Arsenal’s bid to become the first side since Blackburn Rovers in 1886 to win three consecutive FA Cups remains on track after Alexis Sanchez struck an outstanding 53rd minute winner to give Arsene Wenger’s side a 2-1 victory against Burnley City.
On paper, there is not much about this result that should get Arsenal fans excited.
After all, Wenger has only lost once in 41 previous Cup ties against lower league opposition and Burnley, who sit third in the Championship, will inevitably be prioritizing a return to the Premier League above a run in the FA Cup.
However, the manner in which the victory came about, with Sanchez returning to his dynamic, creative best after two months out with injury and Francis Coquelin starting his first match since November alongside new signing from Basel, Mohamed Elneny, meant that Wenger was justified in responding so positively to the victory.
“He took his goal really well,” the Arsenal boss said of Sanchez after the match. “When he got injured, you could see signs of fatigue but he has had a long rest now. Two months’ rest is a good winter break. Physically, you could see Alexis is ready.”
Arsenal needed that win.
December had been lean for the Gunners, with defeats against Southampton and Chelsea and draws against Stoke and Liverpool denting their hopes of ending a 12-year wait for a Premier League triumph. But Sanchez’s return is arguably of even greater importance for Wenger’s side owing the unique skill set that he brings to the starting line-up.
In many respects Sanchez is the most un-Arsenal of Arsenal players. He has no real interest in probing for holes in the opposition defense with neat, short passes around the 18-yard area in the manner of Mesut Ozil, Santi Cazorla, or Jack Wilshire, nor does he excel with in terms of his combination play like Olivier Giroud, Aaron Ramsey, and Alex Oxlade-Chamberlain.
Rather, Sanchez’s real strength lies in receiving the ball deep, turning, and driving at the opposition defense. The Chilean thrives on using his pace, deceptive upper body strength, and low center-of-gravity to take-on and bypass defenders on his own, and the directness and relentlessness of his offensive running has the effect of increasing the pace of the entirety of Arsenal’s build-up play.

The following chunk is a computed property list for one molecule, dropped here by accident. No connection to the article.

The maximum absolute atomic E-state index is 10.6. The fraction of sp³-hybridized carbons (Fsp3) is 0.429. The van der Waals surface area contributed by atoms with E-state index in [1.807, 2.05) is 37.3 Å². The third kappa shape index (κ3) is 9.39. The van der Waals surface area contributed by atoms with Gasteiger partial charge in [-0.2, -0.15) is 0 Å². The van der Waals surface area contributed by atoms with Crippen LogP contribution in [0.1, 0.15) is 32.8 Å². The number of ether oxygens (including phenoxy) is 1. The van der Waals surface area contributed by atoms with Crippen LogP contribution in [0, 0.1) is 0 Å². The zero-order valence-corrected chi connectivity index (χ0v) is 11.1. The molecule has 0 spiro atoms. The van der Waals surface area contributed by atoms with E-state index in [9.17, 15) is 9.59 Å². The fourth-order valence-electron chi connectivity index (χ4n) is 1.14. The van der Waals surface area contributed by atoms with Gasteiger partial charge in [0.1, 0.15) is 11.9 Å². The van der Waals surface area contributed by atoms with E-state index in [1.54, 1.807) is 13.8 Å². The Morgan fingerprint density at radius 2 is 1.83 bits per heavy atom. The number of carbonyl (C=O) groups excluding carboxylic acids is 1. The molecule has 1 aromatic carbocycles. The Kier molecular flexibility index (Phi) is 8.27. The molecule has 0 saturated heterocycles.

Sanchez is, by some distance, the most consistently effective of all Arsenal’s forward players and his return to fitness stands to greatly enhance Wenger’s side’s hopes of supplanting Leicester City at the top of the Premier League come May. For as well as players such as Joel Campbell and Giroud performed in attack through the Chilean’s absence, there is no Arsenal player capable of elevating the performances of his teammates quite so dramatically.
Sanchez scored 25 goals through the course of his first season at Arsenal last term, he created 79 chances for his teammates in the Premier League, managed 79 shots (of which 62 percent were on target) and had one of the highest dribble-completion rates in the Europe. He is, simply put, one of the most complete attacking players in the world game, and his return stands to give Arsenal a crucial edge over Manchester City as the title race accelerates towards its conclusion.
When Arsenal signed Sanchez in July, 2014, he arrived off the back of a long season at Barcelona and a tough World Cup campaign with Chile, and last summer he led his country to Copa America glory and returned to club action after less than a month’s rest. In this sense, Arsenal have never had a fully fit and rested Sanchez since he arrived at the club and Burnley will likely be one of many opposition sides to have suffered for the Chilean’s return to peak match-preparedness by the end of the season.
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